Tuesday 12 December 2017

Insurers in talks to pay gardai to probe fraudsters

Specialist Garda unit could cost companies €1m a year

Minister for Justice: Frances Fitzgerald Picture: Tom Burke
Minister for Justice: Frances Fitzgerald Picture: Tom Burke
Maeve Sheehan

Maeve Sheehan

Insurance companies are in talks with An Garda Siochana about setting up a dedicated specialist unit funded by the industry to investigate insurance fraud.

A "number" of meetings are said to have taken place between the Garda's economic crime unit and Insurance Ireland to discuss establishing a counter fraud unit modelled on the UK's industry-funded Insurance Fraud Enforcement Department at the City of London Police.

The insurers body, Insurance Ireland confirmed the "exploratory talks" are under way on setting up a similar fraud department within An Garda Siochana but said they are at "a conceptual stage".

In the UK,  insurers have committed €11m over three years to fund the 38-strong unit.

Security sources estimated that Irish insurers are looking at a cost of around €800,000 to €1m a year to staff a department of 10 gardai, plus additional running costs. While insurers would refer suspected claims to the proposed unit, gardai would run the investigations and the unit with "total autonomy", the source said.

It is understood that Insurance Ireland submitted the proposals to An Garda Siochana, which agreed to open exploratory discussions.

The prospect of private companies funding criminal Garda investigations would be an unprecedented departure for the force and one that could prove controversial. 

Sources said the move would be "groundbreaking" for An Garda Siochana, which currently only charges private companies for policing public events such as concerts and sports events. Private companies paid more than €13m over three years for policing cup finals, stadium concerts and community events, according to figures released by the Minister for Justice, Frances Fitzgerald last year.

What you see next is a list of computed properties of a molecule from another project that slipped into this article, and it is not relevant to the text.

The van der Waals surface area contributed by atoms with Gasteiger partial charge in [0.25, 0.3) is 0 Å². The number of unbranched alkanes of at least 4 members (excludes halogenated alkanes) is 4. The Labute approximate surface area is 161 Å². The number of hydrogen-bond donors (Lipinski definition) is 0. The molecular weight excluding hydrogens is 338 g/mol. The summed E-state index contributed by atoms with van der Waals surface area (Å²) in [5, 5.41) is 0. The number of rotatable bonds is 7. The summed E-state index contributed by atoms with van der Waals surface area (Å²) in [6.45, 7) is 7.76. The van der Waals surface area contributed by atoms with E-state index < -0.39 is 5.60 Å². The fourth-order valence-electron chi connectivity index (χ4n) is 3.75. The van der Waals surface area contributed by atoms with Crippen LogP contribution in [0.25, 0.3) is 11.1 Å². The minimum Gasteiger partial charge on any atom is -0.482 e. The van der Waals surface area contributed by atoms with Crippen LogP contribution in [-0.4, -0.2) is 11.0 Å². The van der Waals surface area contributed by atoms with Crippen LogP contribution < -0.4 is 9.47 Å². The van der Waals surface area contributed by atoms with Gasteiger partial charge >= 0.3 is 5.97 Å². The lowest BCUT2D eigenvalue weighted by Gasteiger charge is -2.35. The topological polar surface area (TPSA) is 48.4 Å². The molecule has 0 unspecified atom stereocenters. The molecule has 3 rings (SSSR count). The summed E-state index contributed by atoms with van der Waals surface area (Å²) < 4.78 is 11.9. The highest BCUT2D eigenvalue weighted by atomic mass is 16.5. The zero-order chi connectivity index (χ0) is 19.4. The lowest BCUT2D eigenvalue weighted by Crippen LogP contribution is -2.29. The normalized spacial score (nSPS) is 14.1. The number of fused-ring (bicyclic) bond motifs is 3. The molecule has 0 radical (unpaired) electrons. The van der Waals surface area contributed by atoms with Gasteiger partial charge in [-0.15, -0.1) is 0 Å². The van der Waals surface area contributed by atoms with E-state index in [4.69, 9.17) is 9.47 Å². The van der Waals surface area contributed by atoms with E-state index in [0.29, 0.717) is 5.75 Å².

The talks are taking place against a backdrop of rising insurance fraud, with organised rings behind "crash for cash" staged motor accidents that can result in multiple payouts. 

Axa and Aviva both say they are currently investigating organised insurance rings operating in several counties. There were reports last week that motor insurance fraudsters are travelling here from the UK to stage crashes to avail of the compensation awards.

The Department of Finance, which set up a working group on bringing down insurance costs chaired by the Minister of State Eoghan Murphy, is aware of the talks.  

A statement from Insurance Ireland said it has "held exploratory talks with An Garda Siochana with regard to the possibility of establishing an Insurance Fraud Investigation Group within An Garda Siochana.

"This would be along similar lines to the UK's IFED, albeit on a smaller scale. The proposal is at a conceptual stage at present and is the subject of ongoing discussions. Such an Investigation Group would need to be accompanied by solutions to the problems around the sharing of information between insurers and around securing prosecutions and convictions."

A statement from the Department of Finance said the working group is "examining" counter fraud models in other jurisdictions and "through one of its sub-groups, has also met with the Garda National Economic Crime Bureau, a specialist bureau that investigates fraud-related crime involving complex issues of criminal law or procedure."

Organised insurance fraud is one of a number of factors blamed by insurers for the spike in insurance premiums, which have gone up by 66 per cent since 2011 and 25 per cent more in the year to September.  Insurers say fraud costs about €200m a year and adds €50 to individual policies.

Insurers also claim the high level of personal injury awards in Ireland and legal fees  have a direct impact on rising premiums. 

However a hard hitting Oireachtas Committee report last week accused insurers of lacking transparency, which made it impossible to get to the root cause of the increase in premiums.

The government's working group aimed at reducing spiralling insurance costs published 40 recommendations last weekend. As well as tackling fraud, they included setting up a new personal injury commission, and proposals for data sharing between insurers. Its report will be published in December.

The UK's Insurance Fraud Enforcement Department based at the City of London Police is funded by the Association of British Insurers, which committed €11m over three years. It investigates everything from domestic and commercial insurance fraud to "crash for cash" accidents staged by organised gangs.

Sunday Independent

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